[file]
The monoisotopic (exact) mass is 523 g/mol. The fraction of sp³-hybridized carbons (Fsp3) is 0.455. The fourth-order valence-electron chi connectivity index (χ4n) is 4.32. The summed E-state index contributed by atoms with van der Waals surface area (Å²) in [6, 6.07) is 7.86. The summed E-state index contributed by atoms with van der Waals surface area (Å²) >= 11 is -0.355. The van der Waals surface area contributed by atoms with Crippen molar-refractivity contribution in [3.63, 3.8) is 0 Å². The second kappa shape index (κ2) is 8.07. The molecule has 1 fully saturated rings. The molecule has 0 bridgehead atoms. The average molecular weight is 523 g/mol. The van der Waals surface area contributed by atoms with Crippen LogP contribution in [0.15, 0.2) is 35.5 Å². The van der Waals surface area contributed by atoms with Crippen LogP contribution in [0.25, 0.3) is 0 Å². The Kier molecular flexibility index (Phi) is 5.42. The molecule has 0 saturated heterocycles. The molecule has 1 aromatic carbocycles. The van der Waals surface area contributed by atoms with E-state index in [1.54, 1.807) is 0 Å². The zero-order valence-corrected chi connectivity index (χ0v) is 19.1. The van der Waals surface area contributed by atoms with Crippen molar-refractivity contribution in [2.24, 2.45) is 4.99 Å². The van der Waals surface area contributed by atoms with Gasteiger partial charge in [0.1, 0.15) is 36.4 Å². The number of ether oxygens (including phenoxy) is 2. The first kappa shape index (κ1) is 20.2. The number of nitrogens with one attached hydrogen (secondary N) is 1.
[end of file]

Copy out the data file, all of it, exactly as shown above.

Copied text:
The monoisotopic (exact) mass is 523 g/mol. The fraction of sp³-hybridized carbons (Fsp3) is 0.455. The fourth-order valence-electron chi connectivity index (χ4n) is 4.32. The summed E-state index contributed by atoms with van der Waals surface area (Å²) in [6, 6.07) is 7.86. The summed E-state index contributed by atoms with van der Waals surface area (Å²) >= 11 is -0.355. The van der Waals surface area contributed by atoms with Crippen molar-refractivity contribution in [3.63, 3.8) is 0 Å². The second kappa shape index (κ2) is 8.07. The molecule has 1 fully saturated rings. The molecule has 0 bridgehead atoms. The average molecular weight is 523 g/mol. The van der Waals surface area contributed by atoms with Crippen LogP contribution in [0.15, 0.2) is 35.5 Å². The van der Waals surface area contributed by atoms with Crippen LogP contribution in [0.25, 0.3) is 0 Å². The Kier molecular flexibility index (Phi) is 5.42. The molecule has 0 saturated heterocycles. The molecule has 1 aromatic carbocycles. The van der Waals surface area contributed by atoms with E-state index in [1.54, 1.807) is 0 Å². The zero-order valence-corrected chi connectivity index (χ0v) is 19.1. The van der Waals surface area contributed by atoms with Crippen molar-refractivity contribution in [2.24, 2.45) is 4.99 Å². The van der Waals surface area contributed by atoms with Gasteiger partial charge in [0.1, 0.15) is 36.4 Å². The number of ether oxygens (including phenoxy) is 2. The first kappa shape index (κ1) is 20.2. The number of nitrogens with one attached hydrogen (secondary N) is 1.